• Lab tests, including kidney function, liver function, complete blood cell counts, and blood pressure, may be performed while you use indomethacin capsules. These tests may be used to monitor your condition or check for side effects. Be sure to keep all doctor and lab appointments.
  • Use indomethacin capsules with caution in the ELDERLY; they may be more sensitive to its effects, including stomach bleeding, kidney problems, confusion, or mental changes.
  • PREGNANCY and BREAST-FEEDING: Indomethacin capsules may cause harm to the fetus. Do not use it if you are more than 29 weeks pregnant. If you think you may be pregnant, contact your doctor. You will need to discuss the benefits and risks of using indomethacin capsules while you are pregnant. Indomethacin capsules is found in breast milk. Do not breast-feed while you are taking indomethacin capsules.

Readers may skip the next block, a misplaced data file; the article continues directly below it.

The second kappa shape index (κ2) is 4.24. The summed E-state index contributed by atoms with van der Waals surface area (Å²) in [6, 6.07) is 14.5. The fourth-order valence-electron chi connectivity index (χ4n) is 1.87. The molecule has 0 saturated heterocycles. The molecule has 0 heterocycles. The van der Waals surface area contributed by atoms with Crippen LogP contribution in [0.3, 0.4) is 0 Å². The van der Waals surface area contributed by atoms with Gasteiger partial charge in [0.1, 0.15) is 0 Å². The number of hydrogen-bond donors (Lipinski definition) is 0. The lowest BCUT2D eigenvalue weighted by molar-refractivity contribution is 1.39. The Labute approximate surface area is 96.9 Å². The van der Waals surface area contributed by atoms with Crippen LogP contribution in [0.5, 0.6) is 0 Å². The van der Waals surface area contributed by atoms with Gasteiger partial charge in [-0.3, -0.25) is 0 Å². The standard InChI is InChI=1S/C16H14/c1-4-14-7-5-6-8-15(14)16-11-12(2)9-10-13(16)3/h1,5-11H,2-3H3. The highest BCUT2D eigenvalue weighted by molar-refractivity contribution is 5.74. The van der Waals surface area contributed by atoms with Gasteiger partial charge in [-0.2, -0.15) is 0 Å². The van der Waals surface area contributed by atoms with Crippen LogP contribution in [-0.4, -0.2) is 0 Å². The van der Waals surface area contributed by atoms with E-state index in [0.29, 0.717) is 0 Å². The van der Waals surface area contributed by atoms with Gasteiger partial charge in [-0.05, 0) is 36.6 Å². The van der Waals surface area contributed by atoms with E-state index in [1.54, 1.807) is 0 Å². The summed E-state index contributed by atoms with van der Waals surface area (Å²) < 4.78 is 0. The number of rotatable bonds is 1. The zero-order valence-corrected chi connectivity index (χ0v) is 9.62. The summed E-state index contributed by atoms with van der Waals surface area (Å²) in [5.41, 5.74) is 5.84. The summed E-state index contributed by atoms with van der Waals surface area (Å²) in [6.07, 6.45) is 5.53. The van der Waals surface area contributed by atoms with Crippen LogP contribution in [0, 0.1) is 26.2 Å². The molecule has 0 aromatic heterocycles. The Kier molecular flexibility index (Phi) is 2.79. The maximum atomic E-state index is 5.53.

Possible side effects of indomethacin capsules:

All medicines may cause side effects, but many people have no, or minor, side effects. Check with your doctor if any of these most COMMON side effects persist or become bothersome:

Constipation; diarrhea; dizziness; drowsiness; gas; headache; heartburn; nausea; stomach pain or upset; vomiting.

Seek medical attention right away if any of these SEVERE side effects occur: